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Trade Review: Sluggish Asian steel demand to dampen pace of iron ore price recovery in Q4

Highlights

Focus on cost-efficiency pushes demand for low, discounted medium-grade ores

High-grade fines and lump demand falters

Number of strip tenders from major miners climb

  • Author
  • Neka Liau    Jamie Liew    Analyst Niki Wang
  • Editor
  • Nick Jonson
  • Commodity
  • Coal Metals
  • Tags
  • copper
  • Topic
  • Coronavirus and Commodities Metals Trade Review

This report is part of the S&P Global Commodity Insights' Metals Trade Review series, where we dig through datasets and digest some of the key trends in iron ore, metallurgical coal, copper, alumina, and steel and scrap. We also explore what the next few months could bring, from supply and demand shifts, to new arbitrages, and to quality spread fluctuations.

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With China's property slump and pandemic resurgence putting a lid on hopes for demand recovery, iron ore prices in Asia will continue to grind lower in the fourth quarter as steel production cuts intensify during the winter season.

China's property sector had a turbulent last quarter, with default of loans from buyers and developers a common occurrence, slowing private residential construction in the country.

The country's stringent pandemic curbs in an effort to stamp out every COVID-19 outbreak only aggravated the pain for the iron ore market, as construction activities took a toll.

The 62% Fe iron ore index, or IODEX, plunged further in Q3 by 25.17% to close at $95.95/dmt CFR China Sept. 30. The index has fallen 24.87% and 64.99% from Q2 and Q1, respectively.

Going ahead, China steel production cuts this winter following environmental curbs will likely keep the iron ore market under sustained pressure.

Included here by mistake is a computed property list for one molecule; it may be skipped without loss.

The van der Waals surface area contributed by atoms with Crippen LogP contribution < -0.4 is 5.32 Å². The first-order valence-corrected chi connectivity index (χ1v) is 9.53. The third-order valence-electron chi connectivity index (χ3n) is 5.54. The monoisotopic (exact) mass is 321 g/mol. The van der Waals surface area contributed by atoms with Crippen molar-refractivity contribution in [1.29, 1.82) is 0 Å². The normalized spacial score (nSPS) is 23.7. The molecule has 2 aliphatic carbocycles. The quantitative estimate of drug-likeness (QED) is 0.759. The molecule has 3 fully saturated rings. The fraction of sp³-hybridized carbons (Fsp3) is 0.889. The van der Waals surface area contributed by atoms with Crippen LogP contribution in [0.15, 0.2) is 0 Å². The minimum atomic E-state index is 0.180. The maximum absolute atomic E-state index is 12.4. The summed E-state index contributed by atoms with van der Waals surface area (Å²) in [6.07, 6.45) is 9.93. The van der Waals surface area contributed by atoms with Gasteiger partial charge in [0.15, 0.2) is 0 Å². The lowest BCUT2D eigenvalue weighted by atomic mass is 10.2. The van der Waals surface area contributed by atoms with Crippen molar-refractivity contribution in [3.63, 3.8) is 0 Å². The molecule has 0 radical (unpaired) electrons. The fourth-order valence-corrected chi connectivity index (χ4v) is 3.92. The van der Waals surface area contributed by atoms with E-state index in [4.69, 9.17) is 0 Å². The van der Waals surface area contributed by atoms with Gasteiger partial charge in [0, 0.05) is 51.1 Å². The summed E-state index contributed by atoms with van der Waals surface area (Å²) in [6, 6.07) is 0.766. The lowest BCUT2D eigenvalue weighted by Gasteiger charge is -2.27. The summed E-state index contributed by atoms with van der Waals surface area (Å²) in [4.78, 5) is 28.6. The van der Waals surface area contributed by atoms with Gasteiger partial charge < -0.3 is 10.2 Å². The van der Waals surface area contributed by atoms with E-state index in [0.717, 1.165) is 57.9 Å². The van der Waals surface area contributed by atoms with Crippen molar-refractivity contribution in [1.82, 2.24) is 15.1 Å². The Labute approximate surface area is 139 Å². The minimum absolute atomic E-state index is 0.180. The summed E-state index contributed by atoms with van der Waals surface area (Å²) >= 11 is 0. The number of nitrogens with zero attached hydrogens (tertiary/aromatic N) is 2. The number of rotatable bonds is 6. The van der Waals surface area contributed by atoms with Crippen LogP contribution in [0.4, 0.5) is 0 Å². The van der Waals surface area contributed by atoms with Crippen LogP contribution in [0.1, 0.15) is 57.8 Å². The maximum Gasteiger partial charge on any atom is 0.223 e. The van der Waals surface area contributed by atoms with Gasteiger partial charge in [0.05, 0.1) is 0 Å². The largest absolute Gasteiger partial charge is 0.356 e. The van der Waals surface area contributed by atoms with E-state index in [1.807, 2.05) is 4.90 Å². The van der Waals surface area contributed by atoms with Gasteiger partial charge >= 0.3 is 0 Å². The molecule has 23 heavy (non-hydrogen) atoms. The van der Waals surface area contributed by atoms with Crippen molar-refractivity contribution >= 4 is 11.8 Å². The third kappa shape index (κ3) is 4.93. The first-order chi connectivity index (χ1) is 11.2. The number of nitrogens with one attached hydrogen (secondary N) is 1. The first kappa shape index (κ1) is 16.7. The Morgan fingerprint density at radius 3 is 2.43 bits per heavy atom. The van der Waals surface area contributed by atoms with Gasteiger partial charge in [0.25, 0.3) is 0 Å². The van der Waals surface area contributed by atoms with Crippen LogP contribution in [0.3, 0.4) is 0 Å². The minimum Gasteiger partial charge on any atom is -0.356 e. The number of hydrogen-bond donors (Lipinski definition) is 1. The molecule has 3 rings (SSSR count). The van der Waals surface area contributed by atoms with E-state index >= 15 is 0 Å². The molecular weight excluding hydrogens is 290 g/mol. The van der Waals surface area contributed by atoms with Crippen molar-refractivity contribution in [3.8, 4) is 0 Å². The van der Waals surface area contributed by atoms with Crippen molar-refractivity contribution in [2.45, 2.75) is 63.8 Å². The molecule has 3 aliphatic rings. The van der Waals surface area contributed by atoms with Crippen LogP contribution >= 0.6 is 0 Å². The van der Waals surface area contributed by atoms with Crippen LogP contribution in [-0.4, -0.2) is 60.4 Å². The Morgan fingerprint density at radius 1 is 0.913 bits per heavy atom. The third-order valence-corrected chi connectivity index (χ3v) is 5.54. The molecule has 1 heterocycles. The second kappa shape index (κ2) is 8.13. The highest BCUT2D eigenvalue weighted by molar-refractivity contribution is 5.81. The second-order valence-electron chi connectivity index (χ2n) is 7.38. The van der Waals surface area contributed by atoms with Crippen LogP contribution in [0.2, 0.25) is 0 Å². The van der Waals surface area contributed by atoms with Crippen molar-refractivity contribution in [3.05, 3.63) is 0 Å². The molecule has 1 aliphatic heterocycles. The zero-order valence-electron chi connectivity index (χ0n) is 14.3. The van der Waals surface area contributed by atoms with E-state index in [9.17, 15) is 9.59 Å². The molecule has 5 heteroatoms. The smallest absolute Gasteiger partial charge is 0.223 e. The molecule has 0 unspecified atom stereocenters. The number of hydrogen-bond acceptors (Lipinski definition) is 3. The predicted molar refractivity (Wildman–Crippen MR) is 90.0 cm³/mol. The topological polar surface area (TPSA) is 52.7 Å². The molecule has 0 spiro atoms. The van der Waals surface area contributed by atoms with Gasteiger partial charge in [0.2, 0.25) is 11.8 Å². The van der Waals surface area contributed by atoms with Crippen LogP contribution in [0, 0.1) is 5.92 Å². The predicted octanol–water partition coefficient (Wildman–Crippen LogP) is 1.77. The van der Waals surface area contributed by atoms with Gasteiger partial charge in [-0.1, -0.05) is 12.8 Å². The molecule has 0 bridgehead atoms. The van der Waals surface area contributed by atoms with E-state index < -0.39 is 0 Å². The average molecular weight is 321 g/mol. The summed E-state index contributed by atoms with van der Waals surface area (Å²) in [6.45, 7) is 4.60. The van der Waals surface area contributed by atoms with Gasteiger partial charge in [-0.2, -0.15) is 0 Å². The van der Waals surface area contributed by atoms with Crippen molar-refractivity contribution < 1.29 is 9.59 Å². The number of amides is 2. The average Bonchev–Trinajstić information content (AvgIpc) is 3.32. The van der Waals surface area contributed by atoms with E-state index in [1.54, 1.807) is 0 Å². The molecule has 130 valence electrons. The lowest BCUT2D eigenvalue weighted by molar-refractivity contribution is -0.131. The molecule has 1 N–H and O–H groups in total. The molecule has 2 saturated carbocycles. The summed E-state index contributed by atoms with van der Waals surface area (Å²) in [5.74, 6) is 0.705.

Weak mill margins shift procurement preferences

With mill margins running in losses for large part of the quarter, demand for low-grade and discounted medium-grade fines saw a sharp boost, as mills prioritized cost-efficiency.

S&P Global Commodity Insights observed BHP selling 32 cargoes of Jimblebar Fines (JMBF) in Q3, compared to 24 and 22 in Q2 and Q1, respectively.

Miners' inclination to sell at a fixed price was apparent when cargoes were offered at discounts amid poor mill demand.

S&P Global data showed that 77.5% of Rio Tinto's flagship Pilbara blend fines (PBF) were sold on a fixed-price basis.

Propped up demand for these medium-grade Australian fines saw the spread between IODEX and MACF and IODEX and JMBF narrowing the most in Q3, at $5.15/dmt and $8.1/dmt, S&P Global data showed.

As weather conditions for iron ore production improved in Brazil, shipment volume of Brazilian cargoes -- usually low in alumina and high in silica -- to China soared.

Vale sold the highest spot volume of Brazilian Blend Fines (BRBF), high-grade Carajas Fines (IOCJ) and non-mainstream high silica Brazilian cargoes in Q3 at around 8.23 million mt, up 42.25% and 118.2% from Q2 and Q1, respectively. CSN similarly sold about 2.5 million mt of IOC6 fines in Q3 alone, as recorded by S&P Global.